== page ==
Sen. Emily Cain, of Orono, wants state budget documents to include both the financial impact and a justification for each program.
Cain said growing public interest in this issue means “the time is ripe” for a deeper examination.
But, so far, every attempt has been thwarted by a lack of data that compares what the programs intend to accomplish and what has been accomplished, she said.
“Some of these programs have been around as long as I’ve been alive,” she said. “And I’m 32-years-old.”
Veteran appropriations committee member Rep. Peggy Rotundo, of Lewiston, said her bill will ensure that any future programs to benefit businesses include “built-in transparency and accountability.”
“We need to get a sense whether or not these programs are working and worth the money we’re spending on them,” Rotundo said. “We know there’s an enormous amount of money tied up in them, buy we don’t have a good evaluation.”
Meanwhile, a state agency that administers some, but not all, of the tax break programs plans to evaluate its programs such as Pine Tree zones. The first review won’t be ready until a year from now.
None of the bills would lead to a change in the pending state budget because that budget must be approved before any of the evaluations are completed.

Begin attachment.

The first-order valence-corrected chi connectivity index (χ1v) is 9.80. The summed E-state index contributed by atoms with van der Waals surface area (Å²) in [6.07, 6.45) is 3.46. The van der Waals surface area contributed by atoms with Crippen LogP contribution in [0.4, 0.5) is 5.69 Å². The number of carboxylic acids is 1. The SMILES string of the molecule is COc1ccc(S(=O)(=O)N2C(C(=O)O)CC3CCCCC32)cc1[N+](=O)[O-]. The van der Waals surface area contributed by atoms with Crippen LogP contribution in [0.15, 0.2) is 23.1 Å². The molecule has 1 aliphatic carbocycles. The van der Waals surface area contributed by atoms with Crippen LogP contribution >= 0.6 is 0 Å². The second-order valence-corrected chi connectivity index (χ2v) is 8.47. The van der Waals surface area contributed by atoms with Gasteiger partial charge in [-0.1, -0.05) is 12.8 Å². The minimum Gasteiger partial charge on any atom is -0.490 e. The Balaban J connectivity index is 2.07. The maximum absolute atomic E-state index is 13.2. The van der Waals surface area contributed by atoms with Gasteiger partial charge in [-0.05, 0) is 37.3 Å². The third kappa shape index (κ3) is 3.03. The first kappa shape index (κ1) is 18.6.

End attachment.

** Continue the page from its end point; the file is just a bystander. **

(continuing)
Geoff Herman, the longtime lobbyist for the Maine Municipal Association, said one problem with making changes is that some businesses have made investments based on promised support from the state.
Still, he said, some of the programs have been sweetened over the years, such as legislation in 2006 that changed the length of time businesses could get BETR reimbursements from 12 year to indefinitely. He attributed the change to lobbying from business.
Any changes now in business tax breaks, he said, will be hard to come by.
‘The horse is out of the barn,” he said. “It’s difficult once benefits are provided to any taxpayers and then to rein them in becomes politically difficult.”
Although not impossible – under the LePage administration and Republican-led legislature, for example, benefits were reduced for state and teacher retirees because pension costs were threatening to consume a growing portion of the state budget.
Katz, of Augusta, said he thinks he knows why the issue has lingered on the back burner.
“It’s a huge issue,” he said “and to me the cause of it is pretty clear to see — because of two-year terms and term limits, we have institutional ADD in the legislature. And we need to figure out a way to work through our disability.
“The kind of long-term planning and analysis that a well-run business would do is tough to see through,” said Katz.
His point is borne out by looking at the legislative committee that commissioned the OPEGA report, the report that has seen almost none of its recommendations followed.
Of the 12 members of that committee, not a single one is in the legislature today.
The Maine Center for Public Interest Reporting is a nonpartisan, non-profit news service based in Hallowell. Email: email@example.com. Web: pinetreewatchdog.org.